“I’ll play all the WAPT summer events and hopefully get into some Symetra tour events through them. If I have to play the first stage of LPGA Q-School, then I’ll stay back for that. The WAPT structures their season so that it leads up perfectly to Q-School,” she added.
This is not the first time that Genevieve has tried her luck as a professional in the United States. In 2017, she signed up for LPGA Q-School and made it to the second stage of the gruelling qualifier.With prize money being on the low side, most players competing on the WAPT will not earn enough to cover tournament, travel, accommodation and other expenses. Genevieve’s strong social media presence ― she currently has close to 50,000 followers on Instagram and her
Golf With Gen YouTubechannel recently hit 25,000 subscribers ― paid off as she managed to raise enough money from a crowd-funding campaign on GoGetFunding.com to cover the projected costs.Titled “Get Gen Back On Tour”, the crowd-funder reached her target of US$25,000 in just eight hours and has managed to amass close to US$60,000 from well-wishers so far, which will also help her cover the Q-School costs.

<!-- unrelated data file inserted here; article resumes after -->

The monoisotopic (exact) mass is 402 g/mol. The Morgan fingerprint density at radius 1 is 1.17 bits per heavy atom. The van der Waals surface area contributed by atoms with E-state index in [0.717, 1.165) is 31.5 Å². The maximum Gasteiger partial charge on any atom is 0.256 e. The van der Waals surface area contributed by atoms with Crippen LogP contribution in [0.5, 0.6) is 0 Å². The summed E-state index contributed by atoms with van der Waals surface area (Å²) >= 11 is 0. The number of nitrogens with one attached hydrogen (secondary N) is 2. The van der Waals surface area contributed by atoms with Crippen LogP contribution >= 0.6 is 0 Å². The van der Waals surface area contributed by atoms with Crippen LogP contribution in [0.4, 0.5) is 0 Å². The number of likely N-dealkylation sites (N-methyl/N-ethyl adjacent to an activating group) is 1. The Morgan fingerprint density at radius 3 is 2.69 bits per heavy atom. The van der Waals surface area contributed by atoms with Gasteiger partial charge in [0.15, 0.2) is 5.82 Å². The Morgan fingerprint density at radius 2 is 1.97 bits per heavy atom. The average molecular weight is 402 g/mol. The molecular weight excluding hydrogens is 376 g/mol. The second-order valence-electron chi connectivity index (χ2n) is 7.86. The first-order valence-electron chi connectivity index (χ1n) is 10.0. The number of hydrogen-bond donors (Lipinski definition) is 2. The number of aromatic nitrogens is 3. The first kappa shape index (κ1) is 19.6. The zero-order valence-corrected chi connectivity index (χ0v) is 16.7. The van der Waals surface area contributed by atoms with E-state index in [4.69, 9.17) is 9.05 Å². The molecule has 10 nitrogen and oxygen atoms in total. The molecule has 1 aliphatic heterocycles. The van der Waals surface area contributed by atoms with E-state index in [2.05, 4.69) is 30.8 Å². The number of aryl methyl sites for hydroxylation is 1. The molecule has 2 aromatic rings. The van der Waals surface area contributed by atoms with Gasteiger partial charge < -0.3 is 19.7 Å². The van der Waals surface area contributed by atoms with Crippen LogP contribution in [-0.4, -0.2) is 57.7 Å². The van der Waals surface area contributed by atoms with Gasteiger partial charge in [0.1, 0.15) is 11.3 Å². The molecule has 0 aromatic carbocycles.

“It was crazy! A lot of it came from people I’ve never met before but who watch my YouTube channel. Obviously I didn’t start the channel with the intention of raising money, but I shared a bit of my life experiences and the struggles I faced as a touring pro during this pandemic; and some folk from the YouTube community suggested I do a crowd-funder.
“I was hesitant at first as I thought it was not nice to ask people for money, but they kept encouraging me to do it and so I went ahead. I’m really thankful that there are so many generous people out there; many of them just reached out and donated anonymously,” Genevieve shared.
“I think in a way I got lucky that many followers on my YouTube channel were passionate about golf and just wanted to support me and my career. Social media can be a bit of a hit-and-miss, but if you stick it out and are your true self, people will see that,” she concluded.
And so begins the next episode in Genevieve’s golf journey and you can be sure it will be well-documented on social media! ― Pargolf Read more: Malay Mail »